Los Angeles-based City National became known as “Hollywood’s banker” after its CEO lent Frank Sinatra $240,000 — around $1.8 million in today’s dollars — to ransom his kidnapped son in 1963. Soon, it will have a foreign owner. Last week RBC said it would buy the bank for $5.4 billion, in what InvestmentNews calls one of the biggest deals involving a regional wealth management firm since Raymond James Financial bought Morgan Keegan for $1.2 billion a couple of years ago.

It’s not hard to see why the move makes strategic sense for RBC. City National’s wealth unit caters to rich clients not just in Los Angeles but in New York and the San Francisco Bay area. In an analyst call RBC chief executive David McKay said “the combined high-net-worth population of these three markets is over 4½ times the entire high-net-worth population of Canada,” according to The Wall Street Journal. RBC, headquartered in Montreal, boasts AUM of about $260 billion in its wealth management arm. City National’s wealth unit will pump that up by $60 billion, InvestmentNews reports.

But RBC isn’t just buying clients. It’s going after a particular client base. According to the Hollywood Reporter, around a quarter of City National’s customers have something to do with the entertainment industry. (Many others, reports Toronto’s Financial Post, are in technology and healthcare.) City National’s CEO, Russell Goldsmith, formerly headed Republic Pictures.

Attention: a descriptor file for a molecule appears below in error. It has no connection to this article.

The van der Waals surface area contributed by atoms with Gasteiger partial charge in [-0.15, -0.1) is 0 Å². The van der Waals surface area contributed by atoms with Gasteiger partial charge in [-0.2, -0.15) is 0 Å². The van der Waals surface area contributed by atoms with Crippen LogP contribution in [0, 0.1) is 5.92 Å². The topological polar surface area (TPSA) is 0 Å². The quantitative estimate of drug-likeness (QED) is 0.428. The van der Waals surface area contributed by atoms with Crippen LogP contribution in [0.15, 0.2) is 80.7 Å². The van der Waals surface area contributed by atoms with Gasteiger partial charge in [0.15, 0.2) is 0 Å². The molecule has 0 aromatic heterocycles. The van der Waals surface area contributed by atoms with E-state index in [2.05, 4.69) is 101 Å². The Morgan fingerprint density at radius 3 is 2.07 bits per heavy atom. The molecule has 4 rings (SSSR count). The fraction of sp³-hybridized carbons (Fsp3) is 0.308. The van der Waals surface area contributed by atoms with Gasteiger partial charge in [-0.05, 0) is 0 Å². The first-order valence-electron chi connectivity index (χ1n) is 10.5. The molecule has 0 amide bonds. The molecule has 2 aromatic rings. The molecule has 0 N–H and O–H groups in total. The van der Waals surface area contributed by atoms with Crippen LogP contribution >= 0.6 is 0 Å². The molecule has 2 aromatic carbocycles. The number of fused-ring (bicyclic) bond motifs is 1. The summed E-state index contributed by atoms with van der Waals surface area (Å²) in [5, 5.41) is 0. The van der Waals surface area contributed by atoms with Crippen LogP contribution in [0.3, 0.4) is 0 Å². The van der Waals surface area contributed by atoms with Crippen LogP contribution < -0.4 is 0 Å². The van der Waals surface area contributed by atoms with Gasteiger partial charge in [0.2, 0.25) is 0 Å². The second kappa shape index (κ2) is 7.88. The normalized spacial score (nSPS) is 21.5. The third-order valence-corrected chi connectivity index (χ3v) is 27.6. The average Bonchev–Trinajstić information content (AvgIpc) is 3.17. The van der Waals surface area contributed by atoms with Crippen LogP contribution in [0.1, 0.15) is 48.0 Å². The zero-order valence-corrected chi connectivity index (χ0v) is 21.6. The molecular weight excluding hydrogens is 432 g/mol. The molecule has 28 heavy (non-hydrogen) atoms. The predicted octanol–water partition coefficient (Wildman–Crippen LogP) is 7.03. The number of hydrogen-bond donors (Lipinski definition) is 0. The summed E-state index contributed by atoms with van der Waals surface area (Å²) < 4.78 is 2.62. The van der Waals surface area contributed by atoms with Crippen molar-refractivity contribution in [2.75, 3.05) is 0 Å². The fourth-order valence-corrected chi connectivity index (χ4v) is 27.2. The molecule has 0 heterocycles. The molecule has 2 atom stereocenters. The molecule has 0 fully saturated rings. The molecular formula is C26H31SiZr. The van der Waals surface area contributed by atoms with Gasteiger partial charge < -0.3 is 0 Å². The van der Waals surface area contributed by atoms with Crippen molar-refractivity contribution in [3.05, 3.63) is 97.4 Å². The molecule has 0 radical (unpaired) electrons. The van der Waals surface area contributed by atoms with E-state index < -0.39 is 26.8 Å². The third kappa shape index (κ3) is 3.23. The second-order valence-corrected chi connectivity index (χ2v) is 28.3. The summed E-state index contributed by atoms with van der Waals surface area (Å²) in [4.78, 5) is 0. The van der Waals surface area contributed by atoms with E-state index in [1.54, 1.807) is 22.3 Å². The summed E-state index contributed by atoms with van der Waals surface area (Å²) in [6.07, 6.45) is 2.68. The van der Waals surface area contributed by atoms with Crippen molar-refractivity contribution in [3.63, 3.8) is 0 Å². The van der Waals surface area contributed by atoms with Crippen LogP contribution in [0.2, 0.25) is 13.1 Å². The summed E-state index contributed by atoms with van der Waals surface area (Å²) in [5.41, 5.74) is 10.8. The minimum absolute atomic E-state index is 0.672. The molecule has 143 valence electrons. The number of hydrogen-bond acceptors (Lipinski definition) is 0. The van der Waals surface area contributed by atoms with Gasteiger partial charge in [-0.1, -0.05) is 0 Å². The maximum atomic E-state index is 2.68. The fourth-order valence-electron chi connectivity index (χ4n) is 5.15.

As the Journal puts it, “RBC made a splashy play into the potentially lucrative area of managing the money of the rich and famous.” The Journal adds that RBC’s growth prospects at home are “withering”

The post-merger organization chart speaks volumes. The current CEO of RBC Wealth Management, John Taft, will report to Goldsmith, says InvestmentNews. Goldsmith will report directly to McKay. Furthermore, although branding details haven’t been ironed out, the publication says City National won’t change its name to RBC Wealth Management.

What does City National get out of the deal? InvestmentNews opines that joining forces with Canada’s largest bank by market cap will allow it to compete with the wirehouses. The deal, says InvestmentNews, gives City National “the capabilities and scale that more closely resembles [sic] a Bank of America Merrill Lynch than a regional firm.”

And its advisors need not worry about the malaise that plagues their counterparts at Merrill or Wells Fargo, Aite Group analyst Alois Pirker tells InvestmentNews. In part because City National already does a lot of private banking, Pirker is quoted as saying he expects “much less of a culture clash than big wirehouse firms” endure.

City National is the parent of Convergent Wealth Advisors, whose CEO died last fall of an apparent suicide amid questions about a fund he managed on the side. At the time, rumors circulated that an opportunistic buyer would snap up the troubled firm, which had AUM of $8.4 billion as of September. City National bought Convergent in 2007, says InvestmentNews, but no one knows what will happen to it now that RBC is in the director’s chair.